Thursday, January 28, 2010

Garlic. Lots and Lots of Garlic

Chicken with Lots and Lots and Lots of garlic!!! 40 Cloves. Not bad. I want to play around with the recipe some more, see if I can get more flavor into the chicken--mine was good, juicy, etc, but the garlic flavor seemed to really be only in the sauce. Which is totally ok!

Start by searing some chicken. I used bone-in/skin on chicken thighs. Add some oil to a pan and let the chicken really sear and great good and brown. This will develop flavor, sear in the juice and render some chicken fat out, so make a tasty sauce! Set the chicken to the side and move to the garlic.

While the chicken sits, start to saute 40 cloves of garlic in the fat and with a bit of butter! This is silly crazy good. Awesome aroma. Make sure to keep the garlic cloves moving so they don't burn.

When the garlic begins to brown, add 2 cups of wine. More brilliant aroma! Bring to a boil and return the chicken to the pan. Now watch this...the garlic and wine go from this...fairly clear liquid and cloves to this...

...a creamy, opaque sauce. I have no idea what chemical reaction happened, but whatever it was, it was delicious! You can stop here, or you can thicken the sauce with some flour and enrich it with a splash of cream. I'm not sure it's necessary.

Serve the sauce over the chicken and with some egg noodles if you like. As much as I don't like it, I think some sauted spinach would be good with this. The creamy, garlicky goodness would play nicely with the greens.

Chicken with 40 Cloves of Garlic
from Anne's Food, by way of Ina Garten

1 chicken, cut into 8 pieces
salt pepper
2 TB olive oil
1 TB butter
3 whole garlics - about 40 cloves
2 cups dry white wine
3 TB cognac
2-3 TB flour
1/4 cup heavy cream
salt, pepper, sugar

Bring a small pot of water to the boil. Add all the garlic cloves and blanch for one minute. Drain and let them cool - they will now be super easy to peel, which is your next step.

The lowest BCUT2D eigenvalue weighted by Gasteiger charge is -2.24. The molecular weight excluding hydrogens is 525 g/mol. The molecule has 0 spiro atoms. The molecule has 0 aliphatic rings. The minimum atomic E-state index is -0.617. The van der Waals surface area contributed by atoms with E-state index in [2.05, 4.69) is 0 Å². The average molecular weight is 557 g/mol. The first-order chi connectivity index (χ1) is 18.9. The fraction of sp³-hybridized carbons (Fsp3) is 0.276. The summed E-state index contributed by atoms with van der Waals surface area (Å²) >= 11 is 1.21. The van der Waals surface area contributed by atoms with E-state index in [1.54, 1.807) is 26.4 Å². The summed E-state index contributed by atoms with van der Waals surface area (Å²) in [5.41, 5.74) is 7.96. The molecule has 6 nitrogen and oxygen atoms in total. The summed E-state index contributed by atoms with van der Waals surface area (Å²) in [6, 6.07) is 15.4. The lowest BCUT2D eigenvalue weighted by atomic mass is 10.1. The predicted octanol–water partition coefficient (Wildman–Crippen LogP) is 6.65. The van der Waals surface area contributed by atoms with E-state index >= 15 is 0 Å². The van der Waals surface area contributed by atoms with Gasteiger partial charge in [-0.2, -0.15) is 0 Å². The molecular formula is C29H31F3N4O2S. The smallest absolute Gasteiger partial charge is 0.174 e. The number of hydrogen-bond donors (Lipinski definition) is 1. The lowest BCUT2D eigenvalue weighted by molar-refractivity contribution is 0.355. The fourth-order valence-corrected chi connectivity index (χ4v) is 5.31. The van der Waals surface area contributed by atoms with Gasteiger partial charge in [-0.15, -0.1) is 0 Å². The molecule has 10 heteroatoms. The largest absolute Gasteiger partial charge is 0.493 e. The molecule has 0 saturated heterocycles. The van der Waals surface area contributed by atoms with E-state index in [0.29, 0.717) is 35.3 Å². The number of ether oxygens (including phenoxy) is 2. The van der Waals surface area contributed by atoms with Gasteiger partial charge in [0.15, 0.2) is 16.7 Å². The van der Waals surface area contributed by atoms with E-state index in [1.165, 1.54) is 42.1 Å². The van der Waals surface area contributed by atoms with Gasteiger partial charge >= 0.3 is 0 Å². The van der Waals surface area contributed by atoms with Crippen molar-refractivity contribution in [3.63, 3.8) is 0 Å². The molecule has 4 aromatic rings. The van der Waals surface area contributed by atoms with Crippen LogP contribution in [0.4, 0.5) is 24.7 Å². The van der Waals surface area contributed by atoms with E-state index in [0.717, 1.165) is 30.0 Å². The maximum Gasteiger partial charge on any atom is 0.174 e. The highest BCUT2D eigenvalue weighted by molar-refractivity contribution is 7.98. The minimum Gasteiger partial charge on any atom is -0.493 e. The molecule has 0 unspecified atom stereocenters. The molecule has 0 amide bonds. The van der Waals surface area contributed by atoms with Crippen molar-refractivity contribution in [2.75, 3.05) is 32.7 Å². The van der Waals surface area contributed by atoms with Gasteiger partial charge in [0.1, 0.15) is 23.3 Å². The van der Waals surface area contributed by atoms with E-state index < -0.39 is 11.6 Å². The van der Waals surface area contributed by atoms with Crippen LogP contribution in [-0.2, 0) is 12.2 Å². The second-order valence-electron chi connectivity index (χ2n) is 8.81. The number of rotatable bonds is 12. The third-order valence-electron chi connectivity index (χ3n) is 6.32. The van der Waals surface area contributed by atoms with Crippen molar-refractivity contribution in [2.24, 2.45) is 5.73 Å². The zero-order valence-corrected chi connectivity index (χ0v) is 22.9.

Dry the chicken with paper towels, and season with salt and pepper. Heat butter and oil in a heavy pot, and brown the chicken. Start with the skin-side down, and keep the heat fairly high. When the chicken is nicely browned on both sides, set it aside. You have to work in batches, or the chicken won't brown. When all the chicken pieces are done (and set aside), add the peeled garlic cloves to the pot and fry for about ten minutes on medium high heat. They should be golden, but they can burn easily so watch them!

Add the wine and two tablespoons of the cognac. Bring to a boil, add the chicken and cover with a lid. Lower the heat, and cook on low heat for about 30 minutes. Test to see that the chicken is done, and if it is, remove it to a serving bowl and cover with foil to keep it warm.

Scoop out about 1/2 cup of sauce and mix with the flour. Add it back to the pot along with the last tablespoon of cognac, and a 1/4 cup of the cream. Bring to a boil and cook for a few minutes. Add more cream if it seems too thick. Season with salt, pepper and a pinch of sugar if the wine you're using is very acidic. Pour the sauce, with all the garlic in it, over the chicken and serve.